I would like to make a 3D heart with openscad.
I found the equation https://mathworld.wolfram.com/HeartSurface.html
How can I make a polyhedron from it ?
Why not just do this?
mmm That's a great idea! it's very simple!
It looks even better with scale([1, .7, 1.7])
The one with the equation looks much better.
and I would like to try to make a polyhedron from an equation, that would be a great a achievement.
I made a thing from your replies, thanks guys! https://www.thingiverse.com/thing:5635344
You can choose cube or sphere as voxels
I hope it will be useful as a base for other things, it's full openscad code so it can be include in another project and be use in the customizer.
I'm still looking for a smoother version (not voxels).
the sources are here: https://github.com/yannickbattail/openscad-models/tree/main/VoxelHeart
I improved my code:
Thank you everybody for you help and ideas!
You have 1 like :)
I'm still working on my surface renderer btw, maybe i will publish something as well.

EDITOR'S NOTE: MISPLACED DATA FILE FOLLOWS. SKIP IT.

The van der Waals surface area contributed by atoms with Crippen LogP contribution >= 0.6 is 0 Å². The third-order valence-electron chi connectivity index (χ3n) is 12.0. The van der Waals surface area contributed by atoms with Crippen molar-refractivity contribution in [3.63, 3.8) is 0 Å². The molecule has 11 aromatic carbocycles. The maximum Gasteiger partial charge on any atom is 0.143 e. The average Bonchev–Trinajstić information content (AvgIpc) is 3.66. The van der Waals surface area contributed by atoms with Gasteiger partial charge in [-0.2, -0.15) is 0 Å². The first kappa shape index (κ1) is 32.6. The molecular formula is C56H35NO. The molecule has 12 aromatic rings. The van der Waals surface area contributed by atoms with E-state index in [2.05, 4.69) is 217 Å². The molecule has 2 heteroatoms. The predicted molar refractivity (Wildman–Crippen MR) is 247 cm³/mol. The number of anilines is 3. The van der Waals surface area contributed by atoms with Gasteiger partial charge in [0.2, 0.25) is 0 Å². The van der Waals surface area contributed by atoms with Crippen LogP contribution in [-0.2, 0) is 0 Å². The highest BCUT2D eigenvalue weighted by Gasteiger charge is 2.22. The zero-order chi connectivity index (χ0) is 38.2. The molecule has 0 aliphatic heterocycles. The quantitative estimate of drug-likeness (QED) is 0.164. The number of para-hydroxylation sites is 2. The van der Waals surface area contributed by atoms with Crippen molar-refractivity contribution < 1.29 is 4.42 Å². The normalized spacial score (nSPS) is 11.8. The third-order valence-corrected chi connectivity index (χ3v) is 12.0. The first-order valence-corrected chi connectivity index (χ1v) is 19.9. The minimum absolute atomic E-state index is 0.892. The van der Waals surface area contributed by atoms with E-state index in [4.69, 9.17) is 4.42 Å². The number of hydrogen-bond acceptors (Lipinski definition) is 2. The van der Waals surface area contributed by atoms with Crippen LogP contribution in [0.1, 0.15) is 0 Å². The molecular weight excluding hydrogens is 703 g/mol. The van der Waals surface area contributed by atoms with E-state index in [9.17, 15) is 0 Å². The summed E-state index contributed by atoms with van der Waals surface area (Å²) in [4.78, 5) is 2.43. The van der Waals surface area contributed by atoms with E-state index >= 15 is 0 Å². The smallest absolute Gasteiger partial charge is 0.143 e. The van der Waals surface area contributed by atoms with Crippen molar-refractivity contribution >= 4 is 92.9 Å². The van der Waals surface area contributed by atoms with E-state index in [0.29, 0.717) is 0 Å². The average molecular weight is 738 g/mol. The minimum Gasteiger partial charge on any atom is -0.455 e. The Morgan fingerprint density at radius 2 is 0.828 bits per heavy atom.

This is not exactly what you asked but here is a fast approximation generated from the SVG in the link you gave.
This one is a full computed polyhedron but not good enough to release the code :)
I'd say you have to solve for one of the parameters so you have a set of functions to iterate over.
You could also iterate over the existing parameters and use the equation as boundary condition on whether to plot a voxel or not, but that will give you a voxel heart.
thank you for your code,
here is mine, I made fully functional model from your code and you can choose cube or sphere as "voxel"
if you reduce the size of the cube, it takes a lot of time to process.
if somebody have a solution to make it smooth, that would be great (even if I like voxel design).
I gave this a go yesterday and really didn't finish. Using Wolfram Alpha, I converted the equation from cartesian to spherical coordinates. The radius is then a function of the altitude and azimuth angles. For any set of input angles you get a 6th order polynomial for the radius which you solve for a positive real root. I was able to solve for the positive real root using a recursive function, but it's quite slow. The result didn't look right and I haven't slogged back through the math to find if or where I made a mistake.